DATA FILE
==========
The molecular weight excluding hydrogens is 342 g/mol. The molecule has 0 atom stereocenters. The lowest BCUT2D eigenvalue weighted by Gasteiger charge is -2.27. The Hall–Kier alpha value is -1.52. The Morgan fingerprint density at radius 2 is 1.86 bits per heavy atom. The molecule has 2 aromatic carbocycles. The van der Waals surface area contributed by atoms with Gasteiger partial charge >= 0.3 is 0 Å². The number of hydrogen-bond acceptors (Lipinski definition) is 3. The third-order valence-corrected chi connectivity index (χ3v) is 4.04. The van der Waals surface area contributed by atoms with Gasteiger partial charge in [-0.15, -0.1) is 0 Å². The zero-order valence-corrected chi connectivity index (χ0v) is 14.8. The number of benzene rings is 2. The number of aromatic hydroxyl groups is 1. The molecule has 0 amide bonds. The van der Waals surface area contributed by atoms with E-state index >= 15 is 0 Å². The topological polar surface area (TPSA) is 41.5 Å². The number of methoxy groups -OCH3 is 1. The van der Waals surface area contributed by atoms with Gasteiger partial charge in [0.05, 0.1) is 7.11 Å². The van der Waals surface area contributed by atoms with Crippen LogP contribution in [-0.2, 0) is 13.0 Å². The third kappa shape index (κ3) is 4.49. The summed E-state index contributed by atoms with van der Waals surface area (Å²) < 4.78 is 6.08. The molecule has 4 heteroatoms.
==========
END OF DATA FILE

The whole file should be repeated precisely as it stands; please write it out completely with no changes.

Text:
The molecular weight excluding hydrogens is 342 g/mol. The molecule has 0 atom stereocenters. The lowest BCUT2D eigenvalue weighted by Gasteiger charge is -2.27. The Hall–Kier alpha value is -1.52. The Morgan fingerprint density at radius 2 is 1.86 bits per heavy atom. The molecule has 2 aromatic carbocycles. The van der Waals surface area contributed by atoms with Gasteiger partial charge >= 0.3 is 0 Å². The number of hydrogen-bond acceptors (Lipinski definition) is 3. The third-order valence-corrected chi connectivity index (χ3v) is 4.04. The van der Waals surface area contributed by atoms with Gasteiger partial charge in [-0.15, -0.1) is 0 Å². The zero-order valence-corrected chi connectivity index (χ0v) is 14.8. The number of benzene rings is 2. The number of aromatic hydroxyl groups is 1. The molecule has 0 amide bonds. The van der Waals surface area contributed by atoms with E-state index >= 15 is 0 Å². The topological polar surface area (TPSA) is 41.5 Å². The number of methoxy groups -OCH3 is 1. The van der Waals surface area contributed by atoms with Gasteiger partial charge in [0.05, 0.1) is 7.11 Å². The van der Waals surface area contributed by atoms with Crippen LogP contribution in [-0.2, 0) is 13.0 Å². The third kappa shape index (κ3) is 4.49. The summed E-state index contributed by atoms with van der Waals surface area (Å²) < 4.78 is 6.08. The molecule has 4 heteroatoms.